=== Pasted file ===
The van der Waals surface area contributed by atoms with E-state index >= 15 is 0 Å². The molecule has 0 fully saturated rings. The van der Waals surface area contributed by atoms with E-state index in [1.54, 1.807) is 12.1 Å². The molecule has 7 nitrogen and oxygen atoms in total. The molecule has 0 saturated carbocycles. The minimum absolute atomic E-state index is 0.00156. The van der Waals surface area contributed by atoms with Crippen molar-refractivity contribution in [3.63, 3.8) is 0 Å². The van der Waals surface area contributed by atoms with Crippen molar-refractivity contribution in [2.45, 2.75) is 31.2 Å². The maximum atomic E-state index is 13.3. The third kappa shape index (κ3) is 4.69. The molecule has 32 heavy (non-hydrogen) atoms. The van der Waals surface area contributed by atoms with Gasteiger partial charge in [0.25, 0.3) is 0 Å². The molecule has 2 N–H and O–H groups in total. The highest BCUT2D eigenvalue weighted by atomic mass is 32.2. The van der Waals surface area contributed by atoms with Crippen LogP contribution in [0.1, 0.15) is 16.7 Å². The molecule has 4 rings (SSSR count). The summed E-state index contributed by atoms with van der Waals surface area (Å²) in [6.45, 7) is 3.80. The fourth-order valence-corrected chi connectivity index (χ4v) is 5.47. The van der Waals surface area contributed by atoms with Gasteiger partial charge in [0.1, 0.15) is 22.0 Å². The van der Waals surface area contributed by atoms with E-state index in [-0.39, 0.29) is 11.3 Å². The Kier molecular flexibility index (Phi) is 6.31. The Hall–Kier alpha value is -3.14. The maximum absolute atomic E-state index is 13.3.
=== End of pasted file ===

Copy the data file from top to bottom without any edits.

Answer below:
The van der Waals surface area contributed by atoms with E-state index >= 15 is 0 Å². The molecule has 0 fully saturated rings. The van der Waals surface area contributed by atoms with E-state index in [1.54, 1.807) is 12.1 Å². The molecule has 7 nitrogen and oxygen atoms in total. The molecule has 0 saturated carbocycles. The minimum absolute atomic E-state index is 0.00156. The van der Waals surface area contributed by atoms with Crippen molar-refractivity contribution in [3.63, 3.8) is 0 Å². The van der Waals surface area contributed by atoms with Crippen molar-refractivity contribution in [2.45, 2.75) is 31.2 Å². The maximum atomic E-state index is 13.3. The third kappa shape index (κ3) is 4.69. The molecule has 32 heavy (non-hydrogen) atoms. The van der Waals surface area contributed by atoms with Gasteiger partial charge in [0.25, 0.3) is 0 Å². The molecule has 2 N–H and O–H groups in total. The highest BCUT2D eigenvalue weighted by atomic mass is 32.2. The van der Waals surface area contributed by atoms with Crippen LogP contribution in [0.1, 0.15) is 16.7 Å². The molecule has 4 rings (SSSR count). The summed E-state index contributed by atoms with van der Waals surface area (Å²) in [6.45, 7) is 3.80. The fourth-order valence-corrected chi connectivity index (χ4v) is 5.47. The van der Waals surface area contributed by atoms with Gasteiger partial charge in [0.1, 0.15) is 22.0 Å². The van der Waals surface area contributed by atoms with E-state index in [-0.39, 0.29) is 11.3 Å². The Kier molecular flexibility index (Phi) is 6.31. The Hall–Kier alpha value is -3.14. The maximum absolute atomic E-state index is 13.3.